Complaining about the care of patients in hospital and residents in care homes

There have been a number of reports in the last few years of complaints about the care of patients in hospitals, the care of the elderly and learning disabled in local authority and private homes and the treatment of children in foster care and children’s homes which have caused grave concern and been given huge publicity. They have appeared to go unchecked and unremarked upon for far too long, despite the fact that huge numbers of people must have seen them.

Similarly, some people through age or ill health have handed over their decision making and financial affairs to someone who is not acting properly and does not have their interests at heart. You may be a relative or friend of someone whose affairs are being handled by someone who should be looking after them but you are suspicious of the care they are getting, what decisions are being made or where money is going.  To learn more about the Court of Protection, watch a video (click here) or read a plain English guide for non-lawyers, go to Bath Publishing.

If you are involved in a situation where any of this is happening and feel powerless, OnRecord will help you to complain and get some action taken to remedy the situation. To be effective, complaints have to be credible and backed up with evidence. They should be clear and understandable. OnRecord will help you collect every piece of evidence you have and show it on a timeline and in the calendar.

If you are a relative or friend of a person who is being badly treated and know that they are afraid to complain for fear of repercussions, you may find that they are reassured that their complaint is justified and will be taken seriously by showing how you have put together a clear and detailed record of all that has happened and can make a watertight and convincing case. At the very least it will be the basis for getting advice.

Here are some examples of what you could collect evidence about:

  • Being left unwashed
  • Being left unattended despite calling for help
  • Inadequate physical care
  • Physical abuse
  • Neglect
  • Emotional abuse
  • Humiliation
  • Sexual abuse
  • Stealing money or other property
  • Money or other assets disappearing

How to get started

Once you know what kind of things you want to record, decide whether to put it all under one heading (‘thread’) or start several different threads, each dealing with a separate issue. Then get started. If different things happen you can always add new threads. If you want to, you can also rename threads.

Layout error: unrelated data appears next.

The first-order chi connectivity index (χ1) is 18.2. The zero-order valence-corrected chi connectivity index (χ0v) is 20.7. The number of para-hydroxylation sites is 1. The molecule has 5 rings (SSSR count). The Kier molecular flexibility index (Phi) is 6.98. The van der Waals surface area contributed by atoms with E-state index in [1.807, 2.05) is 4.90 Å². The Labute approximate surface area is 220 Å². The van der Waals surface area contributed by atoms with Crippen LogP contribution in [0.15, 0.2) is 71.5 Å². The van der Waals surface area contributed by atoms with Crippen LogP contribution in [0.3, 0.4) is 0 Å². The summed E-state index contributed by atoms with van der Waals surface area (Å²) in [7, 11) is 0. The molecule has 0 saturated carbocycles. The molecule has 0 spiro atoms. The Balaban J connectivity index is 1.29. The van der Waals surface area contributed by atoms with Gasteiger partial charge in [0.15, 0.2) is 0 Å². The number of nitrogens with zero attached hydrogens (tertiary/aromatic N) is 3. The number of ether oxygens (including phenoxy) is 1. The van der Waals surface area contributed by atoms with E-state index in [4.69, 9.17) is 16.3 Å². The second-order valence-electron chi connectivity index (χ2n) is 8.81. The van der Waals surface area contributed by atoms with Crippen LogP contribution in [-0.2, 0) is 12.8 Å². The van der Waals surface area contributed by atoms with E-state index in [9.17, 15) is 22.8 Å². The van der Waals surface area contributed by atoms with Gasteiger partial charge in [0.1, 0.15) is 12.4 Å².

Make clear records of each event by completing the text box with a full description of what happened, what you saw when you visited or what you were told about. Take photographs or a video to back up what you’re saying. You may actually see an incident happen. Describe it. You may hear about an incident and can record what you are told and look for anything that may support what was said. For example you may be told ‘I was slapped on the face by Sally when I kept calling out’. Record what was said and by whom. Look for any marks you could photograph.

Rate the impact of what happened from the perspective of the person involved, not your own perspective.

Keep going with the records until you think there’s enough to make a complaint that will be believed.

When things go wrong – which regulator of health and social care to go to

The Care Quality Commission

The Care Quality Commission (CQC) can’t take up complaints on your behalf or resolve them. Their purpose is to make sure health and social care services provide safe, effective, compassionate, high-quality care and to encourage care services to improve. Their role is to monitor, inspect and regulate services to make sure they meet fundamental standards of quality and safety and they publish what they find, including performance ratings, to help with choosing services.

They also protect the interests of people whose rights are restricted under the Mental Health Act.

If you’ve experienced or seen poor care, you can give feedback or complain to the organisation that provided or paid for the care. The CQC can’t make these complaints for you or take them up on your behalf as they don’t have powers to investigate or resolve them. That’s the job of the Local Government and Social Care Ombudsman or the Parliamentary and Health Service Ombudsman (PHSO).. The only exception to this is for people whose rights are restricted under the Mental Health Act. Nonetheless the CQC still wants to know about concerns and hear about complaints and asks to be informed to help them to protect others from going through the same experiences.

Complaining, step by step

In the first instance, if you need to complain, send a letter of complaint, with the OnRecord chronology attached, to the service provider.  All health and social care service providers must have a complaints procedure that you can ask to see. This will tell you how to make a complaint.

If you’re unhappy with the response you get, the next step depends on the type of service and how your care is funded.  Remember to add a thread which records how your complaint is dealt with, including an account of conversations and copies of correspondence.  The way your complaint is dealt with can be as or more important than the complaint itself.

Complaints about the NHS (including GP and dental services)

Contact the Parliamentary and Health Service Ombudsman (PHSO).

Complaints about adult social care

If the care is funded or arranged by a council, you can make a complaint to your council if it pays for your care. If you are unhappy with the outcome of your complaint, you can contact the Local Government Ombudsman.

 

If you pay for your care yourself

You can go straight to the Local Government Ombudsman.

In each of these situations we are asking the Regulators to accept our chronologies as part of their reporting process.